• U.S. equities jumped early this week and continued to move higher over the course of it despite the prospect of higher corporate taxes announced by the Biden administration.
  • A few dark spots in the short-term outlook are supply chain disruptions, which are pushing up prices and weighing on deliveries in the services sector, as well as imports and exports.



Spring is Just Around the Corner

Financial News - Supply Chain Disruptions Are Starting to Affect ServicesU.S. equities jumped early this week and continued to move higher over the course of it despite the prospect of higher corporate taxes announced by the Biden administration. While still in the proposal stage, higher corporate income taxes would be a shock to earnings and equity valuations, though potentially offset by faster economic growth if invested well.

The economic calendar, meanwhile, was marked by reports on business activity, production prices and international trade. The Institute for Supply Management’s (ISM) service-sector index pleasantly surprised, hitting an all-time high. All 18 industries reported a revival of activity thanks to warmer weather and an accelerating pace of vaccinations. The rebound lifted the employment sub-index to 57.2, the best reading since June of 2019. Prospects for sustained reopening and a surge in demand could provide businesses with incentives for pre-emptive hiring, provided another wave of the virus does not lead to further restrictions.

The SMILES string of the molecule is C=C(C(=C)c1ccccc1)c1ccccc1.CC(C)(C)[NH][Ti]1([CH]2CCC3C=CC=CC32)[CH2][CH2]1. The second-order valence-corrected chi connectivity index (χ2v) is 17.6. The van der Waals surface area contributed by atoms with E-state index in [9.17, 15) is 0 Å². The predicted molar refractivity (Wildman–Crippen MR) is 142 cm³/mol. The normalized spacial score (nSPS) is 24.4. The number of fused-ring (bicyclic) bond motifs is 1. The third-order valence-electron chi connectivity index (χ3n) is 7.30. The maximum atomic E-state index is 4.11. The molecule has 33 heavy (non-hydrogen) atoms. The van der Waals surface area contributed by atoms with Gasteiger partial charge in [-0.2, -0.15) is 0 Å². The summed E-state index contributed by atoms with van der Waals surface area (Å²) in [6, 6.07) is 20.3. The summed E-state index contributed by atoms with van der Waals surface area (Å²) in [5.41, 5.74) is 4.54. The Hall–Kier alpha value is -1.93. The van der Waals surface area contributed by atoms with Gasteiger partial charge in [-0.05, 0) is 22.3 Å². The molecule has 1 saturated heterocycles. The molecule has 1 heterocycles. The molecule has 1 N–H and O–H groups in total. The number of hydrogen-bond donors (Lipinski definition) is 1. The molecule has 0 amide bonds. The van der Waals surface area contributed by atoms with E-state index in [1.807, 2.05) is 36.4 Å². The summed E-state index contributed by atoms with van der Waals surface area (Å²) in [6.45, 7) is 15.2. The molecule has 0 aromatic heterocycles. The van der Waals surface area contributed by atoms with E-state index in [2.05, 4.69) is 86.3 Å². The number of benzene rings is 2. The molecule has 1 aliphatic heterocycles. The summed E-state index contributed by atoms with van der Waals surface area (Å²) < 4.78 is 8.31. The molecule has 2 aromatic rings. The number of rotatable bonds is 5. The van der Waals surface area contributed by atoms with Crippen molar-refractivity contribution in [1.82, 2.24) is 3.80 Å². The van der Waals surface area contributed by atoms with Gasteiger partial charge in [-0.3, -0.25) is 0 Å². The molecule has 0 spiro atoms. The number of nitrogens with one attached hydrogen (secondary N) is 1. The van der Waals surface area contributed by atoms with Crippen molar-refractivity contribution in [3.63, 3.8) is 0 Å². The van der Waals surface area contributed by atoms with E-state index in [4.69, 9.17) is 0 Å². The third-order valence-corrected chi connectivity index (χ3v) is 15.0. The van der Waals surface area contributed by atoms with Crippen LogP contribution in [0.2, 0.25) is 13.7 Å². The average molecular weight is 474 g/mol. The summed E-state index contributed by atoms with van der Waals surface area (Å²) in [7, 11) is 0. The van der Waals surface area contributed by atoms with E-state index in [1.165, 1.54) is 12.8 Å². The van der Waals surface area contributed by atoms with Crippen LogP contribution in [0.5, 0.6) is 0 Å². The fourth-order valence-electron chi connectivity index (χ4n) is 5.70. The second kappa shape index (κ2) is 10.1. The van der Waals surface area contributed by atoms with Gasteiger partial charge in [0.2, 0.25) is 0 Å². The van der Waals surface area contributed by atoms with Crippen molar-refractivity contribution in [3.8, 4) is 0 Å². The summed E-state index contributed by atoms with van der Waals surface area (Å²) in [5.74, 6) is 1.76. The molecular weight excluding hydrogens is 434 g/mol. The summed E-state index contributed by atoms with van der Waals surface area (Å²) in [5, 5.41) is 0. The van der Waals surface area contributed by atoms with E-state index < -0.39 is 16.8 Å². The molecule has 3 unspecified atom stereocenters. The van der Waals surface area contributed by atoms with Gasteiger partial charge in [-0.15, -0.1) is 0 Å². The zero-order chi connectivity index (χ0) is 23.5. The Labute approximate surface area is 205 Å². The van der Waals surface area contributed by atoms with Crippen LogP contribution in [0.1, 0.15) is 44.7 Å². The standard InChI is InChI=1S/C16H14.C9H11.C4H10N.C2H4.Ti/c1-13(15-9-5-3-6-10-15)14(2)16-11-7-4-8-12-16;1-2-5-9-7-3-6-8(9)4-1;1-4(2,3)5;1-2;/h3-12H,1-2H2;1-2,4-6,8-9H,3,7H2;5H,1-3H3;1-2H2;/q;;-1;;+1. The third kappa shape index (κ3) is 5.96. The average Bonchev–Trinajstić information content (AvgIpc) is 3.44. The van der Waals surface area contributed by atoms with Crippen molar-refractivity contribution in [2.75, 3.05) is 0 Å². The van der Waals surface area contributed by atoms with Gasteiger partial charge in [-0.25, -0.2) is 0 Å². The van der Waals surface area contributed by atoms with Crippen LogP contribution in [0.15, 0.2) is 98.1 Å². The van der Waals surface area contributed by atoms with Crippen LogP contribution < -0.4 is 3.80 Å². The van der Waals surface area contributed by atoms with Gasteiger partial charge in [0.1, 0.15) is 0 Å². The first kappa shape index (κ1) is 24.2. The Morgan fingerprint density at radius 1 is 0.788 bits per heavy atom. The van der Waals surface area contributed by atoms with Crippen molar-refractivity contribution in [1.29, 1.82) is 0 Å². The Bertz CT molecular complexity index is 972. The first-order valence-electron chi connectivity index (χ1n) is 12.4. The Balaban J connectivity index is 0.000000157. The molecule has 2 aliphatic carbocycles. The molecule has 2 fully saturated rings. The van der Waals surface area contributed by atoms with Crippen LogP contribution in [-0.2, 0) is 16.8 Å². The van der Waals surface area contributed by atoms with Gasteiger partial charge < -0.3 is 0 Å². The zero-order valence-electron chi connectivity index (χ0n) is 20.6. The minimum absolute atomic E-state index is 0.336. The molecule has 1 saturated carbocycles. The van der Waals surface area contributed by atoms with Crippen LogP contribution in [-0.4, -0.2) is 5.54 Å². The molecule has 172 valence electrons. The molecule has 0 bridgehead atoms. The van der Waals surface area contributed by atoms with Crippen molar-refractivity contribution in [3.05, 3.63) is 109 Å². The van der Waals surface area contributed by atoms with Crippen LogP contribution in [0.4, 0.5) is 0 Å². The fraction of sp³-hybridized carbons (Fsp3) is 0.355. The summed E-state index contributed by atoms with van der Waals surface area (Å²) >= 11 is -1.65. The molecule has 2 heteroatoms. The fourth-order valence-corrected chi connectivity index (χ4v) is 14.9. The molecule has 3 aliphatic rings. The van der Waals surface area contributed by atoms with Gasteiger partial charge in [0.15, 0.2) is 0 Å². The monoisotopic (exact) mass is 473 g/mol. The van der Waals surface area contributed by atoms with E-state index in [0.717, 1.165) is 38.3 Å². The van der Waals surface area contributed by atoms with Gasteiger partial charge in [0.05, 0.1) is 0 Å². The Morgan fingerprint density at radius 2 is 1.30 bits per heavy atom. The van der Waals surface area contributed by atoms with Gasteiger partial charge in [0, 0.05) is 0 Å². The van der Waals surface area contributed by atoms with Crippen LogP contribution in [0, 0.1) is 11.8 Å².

Still, several factors warrant caution. First, the uptick in the supplier deliveries index indicates supply chain disruptions are spreading beyond manufacturing sector to services. Respondents in the accommodation & food services, arts & entertainment and information industries all commented on delays (Chart 1). Logistical challenges may result in product shortages and a reduce the ability of businesses to meet rising consumer demand.

Financial News - US Trade Deficit Widened in February Second, the price sub-index rose to 74, the highest level in over a decade. This does not mean immediately higher consumer prices, but it does mean that businesses are facing high costs that could eventually be passed on. Corroborating this, the Producer Price Index (PPI) increased by 1.0% in March. Most of the increase was attributed to higher demand for goods, notably energy, which jumped 5.9%. The final demand index for services rose by 0.7% in March, with prices for transportation and warehousing rising by 1.5%.

At the same time, February’s trade report is a reminder that until the whole world is over the pandemic, supply challenges and halting global demand will remain an important macro theme. The U.S. trade deficit rose to a record $71.1 billion, as exports declined more than imports (Chart 2). With major trading partners still struggling to contain the spread of the virus, demand for U.S. exports fell. At the same time, shipping congestion in ports of Los Angeles and Long Beach contributed to the decline in trade in the month. This has not yet been resolved, and alongside the disruption at the Suez Canal, will continue to show up in the economic statistics in the month ahead.

Maria Solovieva, CFA, Economist | 416-380-1195

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